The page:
RULING THE ROOST

“Rules are made to be broken,” the old anti-establishment slogan says. Yet as adults, we know that the modern orderly world in which we live functions because the vast majority of us follow basic social rules and conventions. The freedom to question the appropriateness of such rules and to object to injustice is also fundamental to a democratic society.

It is not surprising then that many parents have mixed feelings about imposing rules. On the one hand they want their children to learn what is expected of them so they can get on with others. At the same time they do not want their children to be blindly obedient to adult authority.

For children to become socially responsible they must learn that reasonable rules and limits are there for their safety and well-being, not because it’s convenient for parents. Rules help children learn exactly what sorts of behaviors are considered appropriate by their parents and what is not acceptable. They also help children learn an understanding of how fair rules are developed.

Families with no rules often live in chaos — stresses abound for both parents and children, and family life can become a continuous battleground.

However, too many rules doesn’t help much either. While audiences always get a chuckle out of the military-like order of the von Trapp household in the film Sound of Music, this type of approach to parenting can sometimes occur in real life, with all too negative consequences.

There are five things to remember when setting family rules. They should be: few, fair, easy to follow, enforceable and positively stated. And where possible, children themselves should contribute to decisions about the rules.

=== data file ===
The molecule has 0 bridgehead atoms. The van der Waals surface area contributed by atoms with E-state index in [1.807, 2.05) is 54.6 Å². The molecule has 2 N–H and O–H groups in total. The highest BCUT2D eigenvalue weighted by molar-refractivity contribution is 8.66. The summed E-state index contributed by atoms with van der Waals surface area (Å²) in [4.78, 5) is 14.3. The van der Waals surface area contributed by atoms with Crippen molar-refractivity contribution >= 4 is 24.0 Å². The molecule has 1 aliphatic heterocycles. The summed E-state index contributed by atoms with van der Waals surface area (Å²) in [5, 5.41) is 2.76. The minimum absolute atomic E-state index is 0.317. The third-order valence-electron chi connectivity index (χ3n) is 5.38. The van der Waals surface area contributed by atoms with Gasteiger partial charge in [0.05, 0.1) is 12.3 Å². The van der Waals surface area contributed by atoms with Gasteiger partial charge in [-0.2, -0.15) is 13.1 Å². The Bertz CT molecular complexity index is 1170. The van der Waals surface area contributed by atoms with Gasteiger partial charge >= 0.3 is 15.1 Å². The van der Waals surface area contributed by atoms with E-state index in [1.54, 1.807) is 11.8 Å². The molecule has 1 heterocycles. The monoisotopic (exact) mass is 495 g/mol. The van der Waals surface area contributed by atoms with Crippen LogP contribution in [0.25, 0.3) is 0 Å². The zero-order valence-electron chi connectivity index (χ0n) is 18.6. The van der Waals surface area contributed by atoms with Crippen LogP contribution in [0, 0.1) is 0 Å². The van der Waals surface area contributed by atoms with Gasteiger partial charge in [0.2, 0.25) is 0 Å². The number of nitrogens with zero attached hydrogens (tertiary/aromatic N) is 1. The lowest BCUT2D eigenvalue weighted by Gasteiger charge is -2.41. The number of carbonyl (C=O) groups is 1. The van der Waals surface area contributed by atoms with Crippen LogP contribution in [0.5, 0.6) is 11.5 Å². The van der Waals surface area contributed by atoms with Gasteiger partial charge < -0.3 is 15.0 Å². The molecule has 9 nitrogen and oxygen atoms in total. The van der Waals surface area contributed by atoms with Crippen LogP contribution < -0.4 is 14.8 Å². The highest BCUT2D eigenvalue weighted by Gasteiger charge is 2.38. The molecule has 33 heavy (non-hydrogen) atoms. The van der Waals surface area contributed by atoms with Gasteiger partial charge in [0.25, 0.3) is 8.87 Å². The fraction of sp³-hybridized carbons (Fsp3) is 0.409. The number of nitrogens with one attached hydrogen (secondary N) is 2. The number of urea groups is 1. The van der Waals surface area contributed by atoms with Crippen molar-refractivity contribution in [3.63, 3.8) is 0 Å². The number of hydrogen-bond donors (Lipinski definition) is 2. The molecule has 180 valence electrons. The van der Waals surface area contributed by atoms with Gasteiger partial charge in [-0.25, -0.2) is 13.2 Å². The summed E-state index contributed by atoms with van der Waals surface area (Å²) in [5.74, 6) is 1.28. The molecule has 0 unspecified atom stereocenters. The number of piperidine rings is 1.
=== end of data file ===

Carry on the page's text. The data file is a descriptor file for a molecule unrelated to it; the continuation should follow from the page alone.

Keeping the number of rules small means less opportunity for children to break them and thus less problems with discipline. And while each family has to decide on what sorts of rules are appropriate, I believe there are some important rules for all children to observe.

- Children should always let their parents know where they are

- Children should always return home by the agreed time

- Children should respect and look after other people’s property

- Children should speak to other family members in a reasonable manner

Of course, there’s no point in settingrules if you aren’t prepared to enforcethem Enforcement for family rules isn’t about punishment, rather, children should be praised when they observe rules and have consistent consequences if a rule is broken. Possible consequences include withdrawing privileges such as television watching for a set period, grounding children, extra duties or chores, or withdrawing pocket money.

It’s important too that rules are clearly explained so that there is no confusion over how to follow them. Rather then having a long list of “don’ts,” rules should be stated as positive “do’s”. This ensures rules are specific and easy to follow. For example, instead of telling your child “Don’t make a mess in the bathroom,” it is more helpful to say “Pick up your clothes and towels after taking a bath.

” It’s also a good idea to avoid vague using phrases such as “Be careful when you ...” or “Show respect to your elders,” in place of explicit rules. They don’t tell your children what to do and end up just sounding preachy.


Parenting Tip


It sometimes useful to lay down specific ground rules before going to particular places such as visiting relatives, or traveling for holidays. In these cases the rules operate just for the duration of the trip. Call a family meeting to explain the rules, making sure there are no distractions, and ask for your child’s opinion of the rules to see if compromises need to be made. When all are agreed ask your children to repeat the rules, and if necessary write them down and stick them on the fridge for everyone to see.

 
Dr. Matthew Sanders is a clinical psychologist at the University of Queensland in Australia and founder of the Triple P - Positive Parenting Program.